1984 review - May 2014

Undeniably Powerful

I absolutely love theatre that has the ability to make me feel something, especially terror! That may sound odd but psychological thrillers are harder to pull off on stage and when a show manages to strike some real element of fear in me, I am impressed! What could be more terrifying than the totalitarian social commentary of George Orwell's infamous classic, 1984?*

This production, currently running at the Playhouse Theatre, has ventured all the way from Nottingham Playhouse to London's hottest Fringe venue, the Almeida, and then on to the West End. With a good run behind it the show was clearly of a high performance standard. Sam Carne and Hara Yannas were chilling as lovers and comrades Winston and Julia. Their character arcs were performed with cold believability; they went from frozen and solitary to warm and caring back to frozen again. 

Headlong Theatre's play, created by Robert Icke Duncan Macmillan, was strangely both overcooked and raw in equal measures. The shows running time of 101 minutes seemed to me like a bit of a gimmick, that maybe could have worked if it was explored further (perhaps with a visual countdown reminder on stage?) I liked the new spin on the production, that approached the show from Orwell's footnotes, examining Winstons character from a historical point of view, almost as if his diaries depicting the state were a possible work of fiction.

Chloe Lamford's set was interesting. When I first walked in to the auditorium I was expecting the design to be more futuristic rather than a mish mash of eras. However on pondering this I realised it was a very clever choice on Lamford's behalf as she was dispensing with a tightly held cliche and anti-pinpointing the show in time and location. In some ways this made the show more hard hitting; Winston's journal could be a work of fiction or he could have been depicting a past from which he and many others were erased, never to be thought of again...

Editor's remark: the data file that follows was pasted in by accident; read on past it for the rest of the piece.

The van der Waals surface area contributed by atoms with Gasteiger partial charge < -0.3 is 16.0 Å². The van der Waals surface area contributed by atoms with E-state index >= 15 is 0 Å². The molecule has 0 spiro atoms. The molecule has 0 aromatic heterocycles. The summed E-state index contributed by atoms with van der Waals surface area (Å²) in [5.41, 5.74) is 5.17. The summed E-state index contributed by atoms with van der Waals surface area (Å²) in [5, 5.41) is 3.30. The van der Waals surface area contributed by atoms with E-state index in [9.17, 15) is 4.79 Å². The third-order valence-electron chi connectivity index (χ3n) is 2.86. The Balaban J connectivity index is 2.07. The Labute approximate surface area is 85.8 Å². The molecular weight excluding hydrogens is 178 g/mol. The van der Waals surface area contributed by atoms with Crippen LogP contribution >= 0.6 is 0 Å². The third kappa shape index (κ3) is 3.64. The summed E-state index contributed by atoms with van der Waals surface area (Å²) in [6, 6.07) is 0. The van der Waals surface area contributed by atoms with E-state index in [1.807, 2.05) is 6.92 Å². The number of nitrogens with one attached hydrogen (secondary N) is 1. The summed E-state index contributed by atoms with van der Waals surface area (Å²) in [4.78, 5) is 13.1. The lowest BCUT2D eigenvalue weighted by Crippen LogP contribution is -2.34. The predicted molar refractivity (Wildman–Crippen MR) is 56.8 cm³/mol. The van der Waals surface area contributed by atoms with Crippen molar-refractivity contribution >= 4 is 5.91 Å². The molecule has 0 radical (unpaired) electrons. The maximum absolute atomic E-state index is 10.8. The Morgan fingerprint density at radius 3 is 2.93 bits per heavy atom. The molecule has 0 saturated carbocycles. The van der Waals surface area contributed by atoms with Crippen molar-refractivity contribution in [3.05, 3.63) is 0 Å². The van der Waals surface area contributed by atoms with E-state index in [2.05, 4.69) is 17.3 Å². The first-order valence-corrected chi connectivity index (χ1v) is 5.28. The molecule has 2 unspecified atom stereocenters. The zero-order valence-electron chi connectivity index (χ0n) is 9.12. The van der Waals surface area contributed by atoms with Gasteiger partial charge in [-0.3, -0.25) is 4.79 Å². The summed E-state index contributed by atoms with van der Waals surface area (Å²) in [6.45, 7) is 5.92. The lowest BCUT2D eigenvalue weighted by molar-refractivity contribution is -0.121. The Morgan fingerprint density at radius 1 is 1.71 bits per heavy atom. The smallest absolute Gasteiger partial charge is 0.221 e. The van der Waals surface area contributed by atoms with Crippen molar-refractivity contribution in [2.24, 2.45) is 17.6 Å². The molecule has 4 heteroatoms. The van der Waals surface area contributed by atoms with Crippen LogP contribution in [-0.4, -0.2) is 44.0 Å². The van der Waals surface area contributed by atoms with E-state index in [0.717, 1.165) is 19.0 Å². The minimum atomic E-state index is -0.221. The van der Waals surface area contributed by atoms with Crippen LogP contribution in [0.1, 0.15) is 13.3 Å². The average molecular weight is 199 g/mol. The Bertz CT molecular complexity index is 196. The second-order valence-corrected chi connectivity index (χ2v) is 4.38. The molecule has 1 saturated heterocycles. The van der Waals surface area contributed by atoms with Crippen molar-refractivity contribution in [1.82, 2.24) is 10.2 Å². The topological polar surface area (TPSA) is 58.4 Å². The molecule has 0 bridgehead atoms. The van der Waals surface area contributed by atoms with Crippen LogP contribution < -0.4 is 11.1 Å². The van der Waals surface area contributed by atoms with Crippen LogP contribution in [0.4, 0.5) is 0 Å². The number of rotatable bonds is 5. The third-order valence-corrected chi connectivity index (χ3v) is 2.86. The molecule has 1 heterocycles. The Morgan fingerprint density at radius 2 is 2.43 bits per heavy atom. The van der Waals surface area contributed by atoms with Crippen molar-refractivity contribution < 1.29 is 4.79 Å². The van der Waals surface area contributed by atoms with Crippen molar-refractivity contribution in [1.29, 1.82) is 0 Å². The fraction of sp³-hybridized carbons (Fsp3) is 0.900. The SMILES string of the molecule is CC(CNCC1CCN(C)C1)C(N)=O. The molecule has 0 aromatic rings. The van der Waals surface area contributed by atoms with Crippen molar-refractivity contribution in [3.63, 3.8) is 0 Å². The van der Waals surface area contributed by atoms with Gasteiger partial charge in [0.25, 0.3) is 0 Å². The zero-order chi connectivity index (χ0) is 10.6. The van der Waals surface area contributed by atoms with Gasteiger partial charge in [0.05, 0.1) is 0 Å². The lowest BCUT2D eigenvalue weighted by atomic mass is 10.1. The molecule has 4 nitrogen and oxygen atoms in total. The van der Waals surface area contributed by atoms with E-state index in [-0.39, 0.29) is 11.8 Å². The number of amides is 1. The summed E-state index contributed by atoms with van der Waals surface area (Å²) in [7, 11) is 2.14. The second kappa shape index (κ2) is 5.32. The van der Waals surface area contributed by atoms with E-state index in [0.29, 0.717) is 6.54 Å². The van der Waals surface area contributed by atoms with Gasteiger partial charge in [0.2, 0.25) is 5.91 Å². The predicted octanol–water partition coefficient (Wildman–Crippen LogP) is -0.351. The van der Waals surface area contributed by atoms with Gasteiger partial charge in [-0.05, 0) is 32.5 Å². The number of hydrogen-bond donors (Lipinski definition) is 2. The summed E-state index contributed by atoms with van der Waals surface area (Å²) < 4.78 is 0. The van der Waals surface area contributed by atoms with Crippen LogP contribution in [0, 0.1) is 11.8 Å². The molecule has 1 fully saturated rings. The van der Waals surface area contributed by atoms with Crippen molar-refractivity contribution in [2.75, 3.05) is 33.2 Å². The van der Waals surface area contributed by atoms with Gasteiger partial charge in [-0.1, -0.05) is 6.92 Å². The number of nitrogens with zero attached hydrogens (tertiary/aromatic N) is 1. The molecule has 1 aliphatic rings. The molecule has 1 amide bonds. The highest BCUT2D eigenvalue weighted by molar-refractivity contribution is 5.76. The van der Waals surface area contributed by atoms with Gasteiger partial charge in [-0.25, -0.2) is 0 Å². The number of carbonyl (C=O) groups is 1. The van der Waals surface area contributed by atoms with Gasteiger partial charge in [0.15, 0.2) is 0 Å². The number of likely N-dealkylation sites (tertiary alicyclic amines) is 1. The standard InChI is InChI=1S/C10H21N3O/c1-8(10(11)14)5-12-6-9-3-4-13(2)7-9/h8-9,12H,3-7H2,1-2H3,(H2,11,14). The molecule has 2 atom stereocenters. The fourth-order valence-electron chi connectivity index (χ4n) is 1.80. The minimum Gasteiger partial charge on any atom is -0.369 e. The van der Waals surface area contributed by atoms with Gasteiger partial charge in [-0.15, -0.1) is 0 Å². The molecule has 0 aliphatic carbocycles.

So what of the terror I was so longing for? Hm. In some ways I was absorbed in the action; projections of "HATE" and "THOUGHT CRIMINAL" were undeniably powerful, as was the prescribed two minutes hate performed by the somewhat possessed actors. For me though, I wasn't totally sold. I am not sure that a traditional performance structure does the story of 1984 any real justice. I think the production would work better as a promenade, site specific and immersive performance in the style of Shunt or La Fura dels Baus. Now that would be terrifying.

Overall the production is solid, but not quite as thought provoking as I'd have liked. The show is a nice adaptation of a text I feel should never be stuck behind a 4th wall...

1984 west end review
*What can be more terrifying you ask? The fact that even the staff seemed to be in on the power and intimidation act! Anyone unfortunate enough to need to urinate during the show was forcefully told that if they decided to leave the auditorium they would NOT be re-admitted. Yes it's a one act, but at an hour and forty, some people may need to piddle. If they were one of the unfortunate ones with weak bladders they could no longer hold, they were unceremoniously tossed out of the auditorium behind a velvet curtain from which they would never return. Room 101 perhaps?!
14 May 2014, Playhouse Theatre